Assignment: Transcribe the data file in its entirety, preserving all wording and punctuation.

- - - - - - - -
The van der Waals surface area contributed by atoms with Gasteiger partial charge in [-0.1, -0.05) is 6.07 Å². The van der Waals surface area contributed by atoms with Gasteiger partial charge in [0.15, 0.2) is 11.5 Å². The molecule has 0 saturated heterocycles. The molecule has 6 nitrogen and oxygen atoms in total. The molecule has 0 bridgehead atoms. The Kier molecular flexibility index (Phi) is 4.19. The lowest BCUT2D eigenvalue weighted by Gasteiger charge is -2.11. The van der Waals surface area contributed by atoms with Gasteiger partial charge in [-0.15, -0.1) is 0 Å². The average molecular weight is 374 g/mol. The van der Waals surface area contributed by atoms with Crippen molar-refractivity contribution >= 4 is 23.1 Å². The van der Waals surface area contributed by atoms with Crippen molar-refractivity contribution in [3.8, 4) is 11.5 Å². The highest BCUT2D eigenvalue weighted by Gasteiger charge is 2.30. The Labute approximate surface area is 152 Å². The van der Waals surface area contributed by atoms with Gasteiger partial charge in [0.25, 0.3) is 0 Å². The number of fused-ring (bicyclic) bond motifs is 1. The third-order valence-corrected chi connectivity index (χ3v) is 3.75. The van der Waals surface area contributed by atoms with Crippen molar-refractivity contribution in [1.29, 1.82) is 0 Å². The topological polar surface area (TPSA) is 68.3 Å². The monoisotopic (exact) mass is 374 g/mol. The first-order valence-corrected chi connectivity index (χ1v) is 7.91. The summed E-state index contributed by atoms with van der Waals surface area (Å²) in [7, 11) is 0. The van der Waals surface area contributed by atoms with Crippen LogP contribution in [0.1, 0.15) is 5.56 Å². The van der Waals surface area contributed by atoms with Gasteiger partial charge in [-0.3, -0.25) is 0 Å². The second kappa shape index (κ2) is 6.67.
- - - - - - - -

The van der Waals surface area contributed by atoms with Gasteiger partial charge in [-0.1, -0.05) is 6.07 Å². The van der Waals surface area contributed by atoms with Gasteiger partial charge in [0.15, 0.2) is 11.5 Å². The molecule has 0 saturated heterocycles. The molecule has 6 nitrogen and oxygen atoms in total. The molecule has 0 bridgehead atoms. The Kier molecular flexibility index (Phi) is 4.19. The lowest BCUT2D eigenvalue weighted by Gasteiger charge is -2.11. The van der Waals surface area contributed by atoms with Gasteiger partial charge in [-0.15, -0.1) is 0 Å². The average molecular weight is 374 g/mol. The van der Waals surface area contributed by atoms with Crippen molar-refractivity contribution >= 4 is 23.1 Å². The van der Waals surface area contributed by atoms with Crippen molar-refractivity contribution in [3.8, 4) is 11.5 Å². The highest BCUT2D eigenvalue weighted by Gasteiger charge is 2.30. The Labute approximate surface area is 152 Å². The van der Waals surface area contributed by atoms with Gasteiger partial charge in [0.25, 0.3) is 0 Å². The number of fused-ring (bicyclic) bond motifs is 1. The third-order valence-corrected chi connectivity index (χ3v) is 3.75. The van der Waals surface area contributed by atoms with Crippen molar-refractivity contribution in [1.29, 1.82) is 0 Å². The topological polar surface area (TPSA) is 68.3 Å². The monoisotopic (exact) mass is 374 g/mol. The first-order valence-corrected chi connectivity index (χ1v) is 7.91. The summed E-state index contributed by atoms with van der Waals surface area (Å²) in [7, 11) is 0. The van der Waals surface area contributed by atoms with Crippen LogP contribution in [0.1, 0.15) is 5.56 Å². The van der Waals surface area contributed by atoms with Gasteiger partial charge in [-0.3, -0.25) is 0 Å². The second kappa shape index (κ2) is 6.67.